Covid-19 Impact On Children Mental Health, Detrimental In Future -UNICEF

Peter Hawkins, UNICEF Nigeria Country Representative.

The United Nations International Children’s Emergency Fund (UNICEF) has warned that the impact of the covid-19 pandemic on the mental health of children and young people could be felt not only in the present but also in years to come.

The organisation, disclosed this in its flagship report on Tuesday, October 5, 2021.

TheFact Nigeria noted that issues of mental health in the country were often ignored, leading to irreversible damage in people.

According to the flagship report, a survey done by UNICEF revealed that, even before covid-19, children and young people carried the burden of mental health conditions without significant investment in addressing them.

The report also showed that wide gaps existed between mental health needs and mental health funding, it showed that only about 2% of government health budgets were allocated to mental health spending globally.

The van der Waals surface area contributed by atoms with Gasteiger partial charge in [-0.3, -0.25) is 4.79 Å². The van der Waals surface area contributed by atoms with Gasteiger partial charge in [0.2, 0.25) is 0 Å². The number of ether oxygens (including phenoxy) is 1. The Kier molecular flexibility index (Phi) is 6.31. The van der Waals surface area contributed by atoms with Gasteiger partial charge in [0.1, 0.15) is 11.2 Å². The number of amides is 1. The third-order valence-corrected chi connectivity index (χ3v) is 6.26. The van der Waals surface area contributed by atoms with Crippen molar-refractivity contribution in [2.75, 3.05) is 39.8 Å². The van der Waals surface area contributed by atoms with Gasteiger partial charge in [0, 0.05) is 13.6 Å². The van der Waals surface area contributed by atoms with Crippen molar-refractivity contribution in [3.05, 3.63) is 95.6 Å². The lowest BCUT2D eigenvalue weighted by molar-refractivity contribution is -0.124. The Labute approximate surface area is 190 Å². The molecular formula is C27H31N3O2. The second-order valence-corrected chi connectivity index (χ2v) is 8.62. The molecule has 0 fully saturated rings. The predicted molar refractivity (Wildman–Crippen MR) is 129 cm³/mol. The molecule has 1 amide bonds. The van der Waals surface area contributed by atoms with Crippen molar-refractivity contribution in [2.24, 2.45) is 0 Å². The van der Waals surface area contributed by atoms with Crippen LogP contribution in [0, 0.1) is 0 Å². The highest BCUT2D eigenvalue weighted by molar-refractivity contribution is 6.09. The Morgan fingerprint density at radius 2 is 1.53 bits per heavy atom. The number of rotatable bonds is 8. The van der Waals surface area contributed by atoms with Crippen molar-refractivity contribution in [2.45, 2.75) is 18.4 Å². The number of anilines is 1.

UNICEF Nigeria Country Representative, Mr. Peter Hawkins, emphasised on the need to invest in children’s mental health, he said:

“Even before the pandemic, far too many children were burdened under the weight of unaddressed mental health issues. This has been compounded by the pandemic. The impact is significant, and it is sadly just the tip of the iceberg.

“With the nationwide lockdowns and pandemic-related movement restrictions in Nigeria, children have spent indelible years of their lives away from family, friends, classrooms, play – key elements of childhood itself.

“They have also suffered an increase in violence and abuse, especially girl children”, said Hawkins.

The World Health Organisation (WHO) reported that, more than 1 in 7 adolescents aged 10–19 is estimated to live with a diagnosed mental health problem globally.

Also, almost 46,000 adolescents die from suicide each year, among the top five causes of death for their age group.

UNICEF therefore called on government and private partners alike to invest in child and adolescent mental health across sectors, not just in health and also to support a whole-of-society approach to prevention, promotion and care.
“Mental health is an integral part of health, and just as important as physical health – we cannot afford to continue to view it as otherwise.

“We must commit to understanding and investing more in this critical area so that we maximize every child’s potential and their ability to fulfil their dreams of a full and happy life”, said Peter Hawkins.

 

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